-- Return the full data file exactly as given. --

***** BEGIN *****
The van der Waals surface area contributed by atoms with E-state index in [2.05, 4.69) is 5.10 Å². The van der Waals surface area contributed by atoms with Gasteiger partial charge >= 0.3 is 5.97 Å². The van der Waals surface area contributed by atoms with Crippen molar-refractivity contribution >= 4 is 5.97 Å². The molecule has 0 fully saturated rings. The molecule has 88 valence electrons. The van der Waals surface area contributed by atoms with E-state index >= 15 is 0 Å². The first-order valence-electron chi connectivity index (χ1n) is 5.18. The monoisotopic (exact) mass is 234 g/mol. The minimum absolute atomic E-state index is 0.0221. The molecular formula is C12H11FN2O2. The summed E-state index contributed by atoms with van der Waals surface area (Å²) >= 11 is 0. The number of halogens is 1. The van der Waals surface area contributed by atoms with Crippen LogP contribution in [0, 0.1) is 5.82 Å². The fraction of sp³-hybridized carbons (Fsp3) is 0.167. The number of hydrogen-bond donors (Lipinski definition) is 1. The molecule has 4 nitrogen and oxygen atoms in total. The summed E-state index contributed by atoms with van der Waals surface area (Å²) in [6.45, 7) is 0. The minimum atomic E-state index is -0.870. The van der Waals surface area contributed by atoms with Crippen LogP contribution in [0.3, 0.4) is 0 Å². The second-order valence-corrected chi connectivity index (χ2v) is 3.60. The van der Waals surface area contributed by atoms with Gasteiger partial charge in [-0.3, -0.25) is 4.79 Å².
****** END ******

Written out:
The van der Waals surface area contributed by atoms with E-state index in [2.05, 4.69) is 5.10 Å². The van der Waals surface area contributed by atoms with Gasteiger partial charge >= 0.3 is 5.97 Å². The van der Waals surface area contributed by atoms with Crippen molar-refractivity contribution >= 4 is 5.97 Å². The molecule has 0 fully saturated rings. The molecule has 88 valence electrons. The van der Waals surface area contributed by atoms with E-state index >= 15 is 0 Å². The first-order valence-electron chi connectivity index (χ1n) is 5.18. The monoisotopic (exact) mass is 234 g/mol. The minimum absolute atomic E-state index is 0.0221. The molecular formula is C12H11FN2O2. The summed E-state index contributed by atoms with van der Waals surface area (Å²) >= 11 is 0. The number of halogens is 1. The van der Waals surface area contributed by atoms with Crippen LogP contribution in [0, 0.1) is 5.82 Å². The fraction of sp³-hybridized carbons (Fsp3) is 0.167. The number of hydrogen-bond donors (Lipinski definition) is 1. The molecule has 4 nitrogen and oxygen atoms in total. The summed E-state index contributed by atoms with van der Waals surface area (Å²) in [6.45, 7) is 0. The minimum atomic E-state index is -0.870. The van der Waals surface area contributed by atoms with Crippen LogP contribution in [0.3, 0.4) is 0 Å². The second-order valence-corrected chi connectivity index (χ2v) is 3.60. The van der Waals surface area contributed by atoms with Gasteiger partial charge in [-0.3, -0.25) is 4.79 Å².